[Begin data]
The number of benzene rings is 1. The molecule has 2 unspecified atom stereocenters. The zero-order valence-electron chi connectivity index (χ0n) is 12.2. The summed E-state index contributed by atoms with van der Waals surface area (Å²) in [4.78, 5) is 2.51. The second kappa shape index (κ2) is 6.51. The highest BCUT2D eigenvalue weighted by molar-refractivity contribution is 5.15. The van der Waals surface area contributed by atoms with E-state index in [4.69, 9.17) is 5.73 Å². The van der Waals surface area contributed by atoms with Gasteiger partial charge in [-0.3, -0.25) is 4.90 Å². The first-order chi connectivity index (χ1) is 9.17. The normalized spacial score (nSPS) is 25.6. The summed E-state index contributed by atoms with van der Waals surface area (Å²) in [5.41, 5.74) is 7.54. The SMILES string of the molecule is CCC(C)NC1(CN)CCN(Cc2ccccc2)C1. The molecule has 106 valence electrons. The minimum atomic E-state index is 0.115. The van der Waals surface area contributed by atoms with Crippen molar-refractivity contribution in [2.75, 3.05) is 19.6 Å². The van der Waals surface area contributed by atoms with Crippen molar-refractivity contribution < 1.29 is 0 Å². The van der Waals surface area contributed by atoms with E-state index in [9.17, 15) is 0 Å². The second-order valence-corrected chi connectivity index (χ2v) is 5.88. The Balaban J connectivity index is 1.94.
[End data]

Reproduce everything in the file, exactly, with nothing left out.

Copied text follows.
The number of benzene rings is 1. The molecule has 2 unspecified atom stereocenters. The zero-order valence-electron chi connectivity index (χ0n) is 12.2. The summed E-state index contributed by atoms with van der Waals surface area (Å²) in [4.78, 5) is 2.51. The second kappa shape index (κ2) is 6.51. The highest BCUT2D eigenvalue weighted by molar-refractivity contribution is 5.15. The van der Waals surface area contributed by atoms with E-state index in [4.69, 9.17) is 5.73 Å². The van der Waals surface area contributed by atoms with Gasteiger partial charge in [-0.3, -0.25) is 4.90 Å². The first-order chi connectivity index (χ1) is 9.17. The normalized spacial score (nSPS) is 25.6. The summed E-state index contributed by atoms with van der Waals surface area (Å²) in [5.41, 5.74) is 7.54. The SMILES string of the molecule is CCC(C)NC1(CN)CCN(Cc2ccccc2)C1. The molecule has 106 valence electrons. The minimum atomic E-state index is 0.115. The van der Waals surface area contributed by atoms with Crippen molar-refractivity contribution in [2.75, 3.05) is 19.6 Å². The van der Waals surface area contributed by atoms with Crippen molar-refractivity contribution < 1.29 is 0 Å². The van der Waals surface area contributed by atoms with E-state index in [9.17, 15) is 0 Å². The second-order valence-corrected chi connectivity index (χ2v) is 5.88. The Balaban J connectivity index is 1.94.